Again, this demonstrates that sophisticated tombs indicate a reverence for the dead and the journey in which they are embarking. The most prominent of the passage tombs in Ireland is Newgrange and uses over two hundred thousand tons of stone and soil and is a massive construction. It had taken over thirty years to build. If the average age of a person was fifty or so then this clearly indicates a very significant commitment.
These tombs are best known these days for how the sun beams its light down the otherwise pitch dark passages at certain times of the year and again this indicates religious symbolism of some kind. Adoration of a Sun or Sky God influencing celestial events and linking such events up with the realm of the dead involved a very sophisticated set of religious beliefs.
It can be argued that these ancient societies were every bit as complex as today‘s society. They came up with as interesting, complex ideas and designs as modern human beings can produce in modern-day life. If such societies were capable of such sophistication then it is also possible that they were capable of intricate and abstract ideas such as the existence of superior other world powers of some kind. Furthermore, such massive commitment from the workers of these civilisations was clearly encouraged by superior members, such as priests, Druids or Kings, or High Priests perhaps proffering eternal reward in the afterlife in exchange for dedication in the construction of these massive tombs. We also get powerful art like engravings on the tombs and these were possibly in some way related to their mythology. Some beautiful objects were found inside of these tombs. This, again, may indicate an acknowledgement of some sort of purpose for such beauty in the afterlife and indeed the existence of the afterlife being somehow beautiful.
With the Bronze Age came stone circles, a tradition which continued into the Iron Age and nobody really knows the true purpose of Stone Circles, as in Grange, Co. Limerick, where the biggest stone circle has been located, and any conclusion is no more than guesswork. Archaeologists suggest they are probably some form of religious expression but there is no real evidence to prove or disprove this theory. It is possible that these stone circles were some kind of burial ground and there are examples of human remains buried in pots or urns within these circles. These pots suggest, from remains, that gifts of food and tools or weapons were interred with the dead, just as in Ancient Egypt, so perhaps there is a basis to believe that religion had a role to play in this society.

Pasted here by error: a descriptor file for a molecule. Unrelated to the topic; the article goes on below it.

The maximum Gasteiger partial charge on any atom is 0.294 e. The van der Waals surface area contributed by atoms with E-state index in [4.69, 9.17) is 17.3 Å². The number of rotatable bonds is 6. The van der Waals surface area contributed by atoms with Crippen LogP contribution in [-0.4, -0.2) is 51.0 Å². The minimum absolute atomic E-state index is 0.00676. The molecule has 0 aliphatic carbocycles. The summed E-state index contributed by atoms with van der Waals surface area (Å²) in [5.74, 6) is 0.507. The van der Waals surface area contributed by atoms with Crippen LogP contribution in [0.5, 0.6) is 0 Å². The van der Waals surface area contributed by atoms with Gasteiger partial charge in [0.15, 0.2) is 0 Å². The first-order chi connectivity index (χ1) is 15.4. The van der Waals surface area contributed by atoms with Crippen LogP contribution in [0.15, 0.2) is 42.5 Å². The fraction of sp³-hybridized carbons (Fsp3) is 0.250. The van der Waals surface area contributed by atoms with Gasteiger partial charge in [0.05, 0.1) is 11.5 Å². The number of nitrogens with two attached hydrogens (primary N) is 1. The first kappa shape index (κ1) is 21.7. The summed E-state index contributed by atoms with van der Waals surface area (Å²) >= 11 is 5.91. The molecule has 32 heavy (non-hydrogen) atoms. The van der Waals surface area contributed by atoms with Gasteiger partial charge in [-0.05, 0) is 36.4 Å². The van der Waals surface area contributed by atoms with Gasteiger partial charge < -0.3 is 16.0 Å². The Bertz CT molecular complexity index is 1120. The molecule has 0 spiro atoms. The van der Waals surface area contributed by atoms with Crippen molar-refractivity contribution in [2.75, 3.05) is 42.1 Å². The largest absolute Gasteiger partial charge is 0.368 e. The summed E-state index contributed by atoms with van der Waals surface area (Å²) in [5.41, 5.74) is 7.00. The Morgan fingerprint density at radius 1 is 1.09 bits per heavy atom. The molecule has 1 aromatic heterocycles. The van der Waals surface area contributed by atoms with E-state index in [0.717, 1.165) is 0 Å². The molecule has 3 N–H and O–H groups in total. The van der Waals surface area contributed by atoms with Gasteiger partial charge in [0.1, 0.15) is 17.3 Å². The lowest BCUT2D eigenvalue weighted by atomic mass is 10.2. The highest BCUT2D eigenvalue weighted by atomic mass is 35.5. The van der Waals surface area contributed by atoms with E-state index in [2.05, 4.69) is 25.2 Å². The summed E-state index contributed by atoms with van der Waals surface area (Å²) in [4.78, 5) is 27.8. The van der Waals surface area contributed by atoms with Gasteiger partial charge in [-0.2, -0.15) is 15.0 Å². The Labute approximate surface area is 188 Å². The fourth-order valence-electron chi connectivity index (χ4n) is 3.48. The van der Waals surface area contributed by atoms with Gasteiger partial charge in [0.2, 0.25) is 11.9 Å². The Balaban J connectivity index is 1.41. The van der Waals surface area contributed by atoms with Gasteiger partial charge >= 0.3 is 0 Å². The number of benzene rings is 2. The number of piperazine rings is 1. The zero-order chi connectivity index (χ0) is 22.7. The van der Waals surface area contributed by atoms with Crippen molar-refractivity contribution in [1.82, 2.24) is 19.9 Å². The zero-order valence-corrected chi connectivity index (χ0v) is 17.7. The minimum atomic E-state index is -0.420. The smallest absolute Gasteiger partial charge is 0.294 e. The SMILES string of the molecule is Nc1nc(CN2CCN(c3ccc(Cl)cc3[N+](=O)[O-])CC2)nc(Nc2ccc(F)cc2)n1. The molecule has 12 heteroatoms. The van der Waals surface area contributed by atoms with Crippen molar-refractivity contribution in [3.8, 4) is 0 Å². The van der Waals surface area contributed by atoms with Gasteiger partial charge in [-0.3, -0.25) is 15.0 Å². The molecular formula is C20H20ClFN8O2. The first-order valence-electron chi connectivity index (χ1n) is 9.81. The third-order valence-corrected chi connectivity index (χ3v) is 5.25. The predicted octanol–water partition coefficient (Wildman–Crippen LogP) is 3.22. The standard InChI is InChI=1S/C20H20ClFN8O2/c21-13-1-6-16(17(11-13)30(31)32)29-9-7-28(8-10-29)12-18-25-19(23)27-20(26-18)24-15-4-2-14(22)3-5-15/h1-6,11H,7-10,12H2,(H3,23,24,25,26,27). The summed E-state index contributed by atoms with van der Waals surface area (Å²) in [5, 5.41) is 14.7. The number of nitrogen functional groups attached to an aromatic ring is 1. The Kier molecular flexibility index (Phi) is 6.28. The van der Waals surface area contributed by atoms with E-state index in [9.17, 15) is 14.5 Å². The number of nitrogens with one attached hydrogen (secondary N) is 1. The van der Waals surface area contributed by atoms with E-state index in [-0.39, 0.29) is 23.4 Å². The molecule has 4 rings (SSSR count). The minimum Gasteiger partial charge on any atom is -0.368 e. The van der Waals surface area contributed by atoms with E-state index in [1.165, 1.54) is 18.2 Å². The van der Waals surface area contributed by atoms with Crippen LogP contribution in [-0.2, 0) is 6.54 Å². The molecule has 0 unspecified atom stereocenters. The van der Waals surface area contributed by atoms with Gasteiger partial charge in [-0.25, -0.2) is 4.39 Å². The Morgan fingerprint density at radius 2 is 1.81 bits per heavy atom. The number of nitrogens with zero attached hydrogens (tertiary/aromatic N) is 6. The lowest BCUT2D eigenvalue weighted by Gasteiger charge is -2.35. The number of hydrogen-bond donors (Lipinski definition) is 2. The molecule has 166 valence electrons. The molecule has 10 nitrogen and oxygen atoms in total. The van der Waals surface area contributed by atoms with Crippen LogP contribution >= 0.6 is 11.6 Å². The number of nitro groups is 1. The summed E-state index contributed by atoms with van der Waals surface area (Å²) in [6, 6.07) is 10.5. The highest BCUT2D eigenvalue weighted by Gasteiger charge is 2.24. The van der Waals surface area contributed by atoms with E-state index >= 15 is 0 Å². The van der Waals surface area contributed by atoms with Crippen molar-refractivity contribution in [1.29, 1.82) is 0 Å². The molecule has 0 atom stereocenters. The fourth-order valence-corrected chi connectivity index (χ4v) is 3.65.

In short then, relics and tombs from both the Mesolithic and subsequent Neolithic ages clearly show an acknowledgement of the existence of some kind of mystic belief in relation to the afterlife. Death did not seem to indicate the end of life but a step into the next life or realm. Just as politics and religion interweave in the Modern world, evidence suggests that this was also the case in those times. The existence of a societal stratum of some kind whereby workers made enormous lifelong efforts at the behest of their overseers for eternal reward may demonstrate religious belief.
In order to better understand the Celts we should try to understand their religious beliefs and the main religious festivals‘ were:
1. Spring – 1st Feb – St. Bridget‘s Day – Imbolc.
2. Summer – May 1st – Bonfire Day – Bealtaine.
3. Autumn – August 1st – Lughnasadh.
4. Winter – November 1st – Halloween – Samhain.
The calendar the Celts followed was mainly an agricultural calendar‘ with festival days to mark the start of each season. In Winter, the grass stops growing and the harvest is in, Lughnasa is when the crops are ready to toil, Imbolc was when the ploughing and planting began and Bealtaine was mostly about Animals and care for them. It can be therefor concluded that as a well as religious, spiritual and mythological elements to the calendar there was also some very practical components to it. It clearly indicates how the Celts considered farming a very significant part of their lives.